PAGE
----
Attitudes have been shown to have a profound effect on our lives, and two are essential for late life well-being: healthy defiance and optimism. Working free of the pervasive but mistaken idea that aging is an inevitable slide into misery (healthy defiance) and focusing on what is possible, rather than on what has been lost (optimism), both enhance emotional well-being and increase the likelihood that we will engage in behaviors that promote healthy aging, such as exercising regularly and maintaining nourishing relationships with other people.

Healthy Defiance

In his cross-national study of centenarians, psychologist Mario Martinez found that the single greatest determinant of vibrant old age is “healthy defiance” of limiting cultural messages about aging. In The MindBody Code, he writes, “While Western cultures tend to conclude that value, potency, and activity decrease with age, centenarians do not buy into this proposition; they view their journey through life . . . [as increasing] their worthiness, complexity, and passion.”

Senior Farmer with Thumbs Up

An essential first step toward healthy defiance is staying alert to ageist comments and questioning them, whether they come through others or from within ourselves. The air is thick with offhand remarks about how awful getting older is: “That’s age for you,” “I hate getting old,” and “It’s only going to get worse.” A simple heartfelt statement, such as, “I’m finding that a lot of things get better with age,” can move the conversation in a more age-friendly direction. Over time, gently challenging mistaken assumptions about age can help wear down ageist attitudes and stereotypes.

Being aware of our own age-unfriendly attitudes is especially important. For example, many of us terrorize ourselves with the fear of dementia whenever we (temporarily) forget a name, a word, or the reason we walked into a particular room. Statistically, it is far more likely that we are not paying attention, are under stress, or are getting insufficient sleep. Severe dementia, like debilitating frailty, is the exception, not the rule; the majority of older adults do not experience them.

In “Images Versus Experience of the Aging Body” social gerontologist Peter Öberg points out, “The problems usually ascribed to old age . . . do not correspond to old people’s own experiences . . . The [gerontology] field has been dominated by a ‘misery perspective’ focusing on ‘problems of aging.’ However, we know that it is only a minority of older people who experience these difficulties.”

Healthy defiance of inaccurate and limiting attitudes toward aging is vital because a loss-focused view of aging typically goes hand in hand with unhealthy practices like overeating and a lack of exercise. A 2016 (TILDA) study at Trinity College, Dublin, revealed that “if negative attitudes towards ageing are carried throughout life they can have a detrimental, measurable effect on mental, physical and cognitive health.” And in their 2002 study at Yale University, Becca Levy and Martin Slade found that internalizing negative stereotypes of age can reduce life expectancy by more than seven and a half years.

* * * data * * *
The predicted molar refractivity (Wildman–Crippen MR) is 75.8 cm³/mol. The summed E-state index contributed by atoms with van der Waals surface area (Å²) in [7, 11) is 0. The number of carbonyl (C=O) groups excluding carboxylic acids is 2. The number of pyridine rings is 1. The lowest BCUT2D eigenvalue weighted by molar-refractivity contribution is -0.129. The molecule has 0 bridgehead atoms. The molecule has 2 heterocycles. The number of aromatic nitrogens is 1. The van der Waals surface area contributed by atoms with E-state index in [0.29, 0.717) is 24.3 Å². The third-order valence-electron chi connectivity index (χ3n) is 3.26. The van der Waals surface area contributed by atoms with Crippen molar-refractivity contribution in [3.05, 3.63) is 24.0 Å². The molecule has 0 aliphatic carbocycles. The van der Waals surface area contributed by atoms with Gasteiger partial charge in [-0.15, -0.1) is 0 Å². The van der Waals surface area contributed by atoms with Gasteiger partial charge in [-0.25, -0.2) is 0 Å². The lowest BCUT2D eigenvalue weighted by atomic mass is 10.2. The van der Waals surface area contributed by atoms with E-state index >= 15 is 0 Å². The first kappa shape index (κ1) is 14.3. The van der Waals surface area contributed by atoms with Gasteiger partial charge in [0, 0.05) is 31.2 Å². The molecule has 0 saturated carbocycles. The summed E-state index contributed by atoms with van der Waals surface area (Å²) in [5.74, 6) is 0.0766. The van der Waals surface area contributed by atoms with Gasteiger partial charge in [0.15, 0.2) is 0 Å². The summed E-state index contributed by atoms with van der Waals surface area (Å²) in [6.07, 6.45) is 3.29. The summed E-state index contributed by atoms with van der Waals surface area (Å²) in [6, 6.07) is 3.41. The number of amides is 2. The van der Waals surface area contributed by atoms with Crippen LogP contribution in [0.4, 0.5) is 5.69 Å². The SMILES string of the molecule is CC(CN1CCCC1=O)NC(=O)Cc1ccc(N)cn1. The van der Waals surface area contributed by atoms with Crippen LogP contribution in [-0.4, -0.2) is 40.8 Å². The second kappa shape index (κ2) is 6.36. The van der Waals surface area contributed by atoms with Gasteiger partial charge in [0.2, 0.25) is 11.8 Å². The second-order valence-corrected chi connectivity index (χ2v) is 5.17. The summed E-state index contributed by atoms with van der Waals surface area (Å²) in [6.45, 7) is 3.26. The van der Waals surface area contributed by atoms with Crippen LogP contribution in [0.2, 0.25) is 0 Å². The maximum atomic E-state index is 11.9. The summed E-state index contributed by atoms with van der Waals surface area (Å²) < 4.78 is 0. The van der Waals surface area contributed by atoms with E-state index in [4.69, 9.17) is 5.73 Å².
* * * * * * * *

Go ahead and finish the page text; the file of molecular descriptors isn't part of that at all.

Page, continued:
Happy Retirement Group


Numerous studies have demonstrated that optimism tends to increase in later life. The reasons for the link between aging and optimism are not fully understood, but regardless of the mechanism, an optimistic outlook – about aging in particular and about life in general – contributes to late life thriving. An optimistic attitude toward aging entails focusing on what is possible (now what?), rather than on what has been lost.

In her extensive study of the long-lived Abkhasian people, anthropologist Sula Benet  notes, “Abkhasians are a life-loving, optimistic people . . . [They] expect a long and useful life and look forward to old age.” Quoting an optimistic and vibrant ninety-nine-year-old man from the village of Achandara, she writes, “It isn’t time to die yet. I am needed by my children and grandchildren, and it isn’t bad in this world—except that . . . it has become difficult to climb trees.”

Other researchers have found that a positive view of one’s own aging is associated with improved social networks (Menkin et al, 2016), better cognitive and physical health (Levy, 2003) and higher levels of subjective well-being (Steverink et al, 2001). Best of all, positive psychology, cognitive / behavioral therapy, narrative psychology, and neuroscience all suggest that it is possible to change our mindset by becoming aware of undermining attitudes and beliefs, seeking evidence of a more positive (and accurate) “counter story,” and actively working to “sculpt” our brain in a more life-enhancing direction.

This is the essence of healthy defiance coupled with optimism: question limiting and negative assumptions about age, seek accurate heartening counter-evidence, and frequently “marinate” your brain in age-friendly imagery. For some excellent tools, based in neuroscience and contemplative traditions, see Rick Hanson and Richard Mendius’s Buddha’s Brain and Mario Martinez’s The Mind/Body Code.

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